As Finalist in Nation’s Oldest Science Contest, Conestoga Student Has ‘Potential to Become World-Changing Leader’

Leo Wylonis competition
Leo Wylonis.

Conestoga High School student Leo Wylonis is one of the finalists in the country’s oldest math and science competition, the Regeneron Science Talent Search, writes Grace Shallow for Philly. 

The annual search is hosted by Regeneron Pharmaceuticals and the Society of Science. High school seniors are selected based on their projects’ scientific rigor and their “potential to become world-changing scientists and leaders.” 

Wylonis was selected for the top 40 out of 1,800 applicants.

For his project, the senior developed a non-metal DiSERVO motor that can be used during surgery using MRI robotics. His prototype is made up primarily of custom-printed 3D plastic parts, and it was proved to have higher torque and to be faster and more accurate than the leading motor currently used in the field.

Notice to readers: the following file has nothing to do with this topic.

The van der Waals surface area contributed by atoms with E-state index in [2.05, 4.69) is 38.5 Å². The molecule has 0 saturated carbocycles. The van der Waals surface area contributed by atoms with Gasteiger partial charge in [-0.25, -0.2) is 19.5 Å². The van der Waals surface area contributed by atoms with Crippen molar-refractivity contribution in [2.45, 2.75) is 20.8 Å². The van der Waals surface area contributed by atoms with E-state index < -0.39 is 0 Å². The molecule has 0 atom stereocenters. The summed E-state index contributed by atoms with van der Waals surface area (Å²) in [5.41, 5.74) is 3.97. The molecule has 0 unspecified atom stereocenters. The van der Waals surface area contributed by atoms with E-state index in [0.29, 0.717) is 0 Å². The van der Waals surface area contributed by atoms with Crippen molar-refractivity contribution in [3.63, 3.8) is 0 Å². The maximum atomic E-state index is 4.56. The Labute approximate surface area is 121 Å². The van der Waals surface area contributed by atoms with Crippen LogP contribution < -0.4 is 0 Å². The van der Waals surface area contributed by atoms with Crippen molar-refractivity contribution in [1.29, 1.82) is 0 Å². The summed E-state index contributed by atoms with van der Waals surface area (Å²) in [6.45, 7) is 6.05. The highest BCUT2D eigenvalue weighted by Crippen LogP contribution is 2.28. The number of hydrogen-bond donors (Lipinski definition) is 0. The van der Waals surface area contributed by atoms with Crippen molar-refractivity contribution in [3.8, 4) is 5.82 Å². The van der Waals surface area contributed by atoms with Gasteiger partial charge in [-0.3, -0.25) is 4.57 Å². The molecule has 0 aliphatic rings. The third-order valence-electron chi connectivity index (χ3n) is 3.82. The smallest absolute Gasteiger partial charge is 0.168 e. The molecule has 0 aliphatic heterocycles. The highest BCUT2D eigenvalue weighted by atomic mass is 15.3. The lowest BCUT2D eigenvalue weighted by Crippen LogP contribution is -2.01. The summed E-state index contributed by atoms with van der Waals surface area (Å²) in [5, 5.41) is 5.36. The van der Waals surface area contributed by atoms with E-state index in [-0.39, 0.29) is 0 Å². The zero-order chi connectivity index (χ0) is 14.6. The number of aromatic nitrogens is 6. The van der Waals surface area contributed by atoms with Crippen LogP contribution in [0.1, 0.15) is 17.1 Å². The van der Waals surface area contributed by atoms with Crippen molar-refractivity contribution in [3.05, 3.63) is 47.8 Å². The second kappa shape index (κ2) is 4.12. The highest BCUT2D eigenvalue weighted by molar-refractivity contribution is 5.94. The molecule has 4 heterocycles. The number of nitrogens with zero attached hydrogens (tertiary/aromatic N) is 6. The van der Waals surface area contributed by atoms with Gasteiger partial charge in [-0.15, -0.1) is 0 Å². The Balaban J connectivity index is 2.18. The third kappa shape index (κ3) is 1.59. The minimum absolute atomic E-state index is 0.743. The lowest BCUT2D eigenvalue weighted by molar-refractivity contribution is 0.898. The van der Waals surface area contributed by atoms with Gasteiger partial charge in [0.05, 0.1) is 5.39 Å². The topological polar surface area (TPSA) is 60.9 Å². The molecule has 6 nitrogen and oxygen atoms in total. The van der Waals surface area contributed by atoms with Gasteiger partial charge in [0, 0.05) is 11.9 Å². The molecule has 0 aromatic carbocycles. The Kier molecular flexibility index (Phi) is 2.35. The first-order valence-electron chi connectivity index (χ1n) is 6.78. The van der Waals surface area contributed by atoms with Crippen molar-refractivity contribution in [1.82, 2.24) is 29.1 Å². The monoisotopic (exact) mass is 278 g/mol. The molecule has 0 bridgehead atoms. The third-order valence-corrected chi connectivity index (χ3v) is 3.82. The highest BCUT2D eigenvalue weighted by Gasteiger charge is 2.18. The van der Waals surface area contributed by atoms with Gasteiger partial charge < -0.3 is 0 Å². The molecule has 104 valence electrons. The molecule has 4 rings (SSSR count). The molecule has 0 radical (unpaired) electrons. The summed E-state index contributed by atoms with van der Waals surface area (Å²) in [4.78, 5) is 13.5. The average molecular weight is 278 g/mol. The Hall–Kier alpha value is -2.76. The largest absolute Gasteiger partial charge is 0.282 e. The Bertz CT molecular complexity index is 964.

After high school, Wylonis plans to study engineering. 

“There are so many different innovations going on in the world that are completely new,” he said. “The prospect of making something completely new that helps the world is really cool, and I really like getting in the flow of a project and completing it to its finish.”

Read more about Leo Wylonis at Philly

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